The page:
They also challenged the view that religious charities should become a big provider of social services, as several presidential hopefuls have advocated.
The group, from the Interfaith Alliance, included President Bill Clinton's pastor, the Rev Philip Wogaman, and the Chief Rabbi, Arthur Hertzberg, as well as a Catholic nun. The alliance was formed as a non-party counter- weight to the fundamentalist Christian Coalition, but its leaders addressed yesterday's warning equally to candidates of both parties, singling out the Democratic front-runner, Vice-President Al Gore, and the Republican favourite, George W Bush, by name. In a statement read by its executive director, the Rev Welton Gaddy, the alliance took issue with the way in which references to God and professions of faith increasingly punctuated campaign speeches.
The first danger, they said, was to the constitutional recognition of "religious pluralism", noting that both Mr Gore and Mr Bush, "use the language of faith to suggest a consensus among people of faith that simply does not exist" in today's America.
Secondly, they noted the apparent mismatch between candidates' religious statements and their personal behaviour.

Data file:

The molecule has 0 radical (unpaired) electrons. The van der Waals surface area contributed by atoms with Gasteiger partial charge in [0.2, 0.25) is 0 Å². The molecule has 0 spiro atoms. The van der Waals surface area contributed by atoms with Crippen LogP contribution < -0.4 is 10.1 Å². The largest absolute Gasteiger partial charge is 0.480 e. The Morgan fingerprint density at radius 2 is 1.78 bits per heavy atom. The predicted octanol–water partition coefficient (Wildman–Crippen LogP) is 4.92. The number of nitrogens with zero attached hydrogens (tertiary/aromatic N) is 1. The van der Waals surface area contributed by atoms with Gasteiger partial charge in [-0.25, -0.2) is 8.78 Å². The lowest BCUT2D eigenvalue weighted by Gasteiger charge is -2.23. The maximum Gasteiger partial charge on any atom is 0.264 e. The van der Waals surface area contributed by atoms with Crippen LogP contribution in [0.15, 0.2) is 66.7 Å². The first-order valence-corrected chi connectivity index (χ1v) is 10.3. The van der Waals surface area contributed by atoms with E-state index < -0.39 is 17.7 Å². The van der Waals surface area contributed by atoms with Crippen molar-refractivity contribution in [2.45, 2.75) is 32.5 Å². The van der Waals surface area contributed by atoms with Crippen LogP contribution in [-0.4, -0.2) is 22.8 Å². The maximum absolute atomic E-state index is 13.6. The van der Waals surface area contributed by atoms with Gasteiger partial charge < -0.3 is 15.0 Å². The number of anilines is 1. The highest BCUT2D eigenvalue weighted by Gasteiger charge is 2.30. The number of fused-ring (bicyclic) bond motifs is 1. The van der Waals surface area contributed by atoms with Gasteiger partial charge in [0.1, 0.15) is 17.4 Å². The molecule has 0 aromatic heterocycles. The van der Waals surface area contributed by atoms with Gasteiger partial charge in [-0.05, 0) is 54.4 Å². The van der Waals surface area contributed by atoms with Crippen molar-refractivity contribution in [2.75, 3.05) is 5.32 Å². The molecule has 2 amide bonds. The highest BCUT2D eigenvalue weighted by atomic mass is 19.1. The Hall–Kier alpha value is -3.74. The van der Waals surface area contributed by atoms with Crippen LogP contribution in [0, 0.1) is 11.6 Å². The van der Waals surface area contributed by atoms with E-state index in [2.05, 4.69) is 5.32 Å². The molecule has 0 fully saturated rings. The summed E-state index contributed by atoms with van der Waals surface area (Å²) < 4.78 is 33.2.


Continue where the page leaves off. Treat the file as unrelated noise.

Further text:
Mr Bush, they said, alluding both to his performance as governor of Texas and to his evasiveness when questioned about his past, "speaks of the importance of living by faith and the changed values in his life that resulted from an experience of faith. However, many in the faith community question his rigid endorsement of the death penalty and his resistance to speaking openly about a wide range of other issues."
Mr Gore, they said, "stresses the importance of the work of the faith community in solving problems. Yet many in the faith community question why his charitable contributions to support this work have remained so minimal."
The Gores' tax returns for 1997 created a political furore when they showed donations to charity of just a few dozen dollars. Such disparities, the alliance said, could lead to a harmful "disconnect" between candidates and voters.
Thirdly, the alliance said - without directly accusing either candidate of direct misrepresentation - "a candidate's talk about faith as a campaign strategy smacks of the manipulation of faith for political gain", which "leads to bad religion and bad politics".
The alliance also extended its criticism to the pledges by Mr Gore and Mr Bush, among others, to give far more public money to so-called faith- based organisations to enable them to provide welfare, training and other services. Mr Gaddy said it was "resistant" to the involvement of such organisations as "conduits for federal money, even for a good end".Reuse content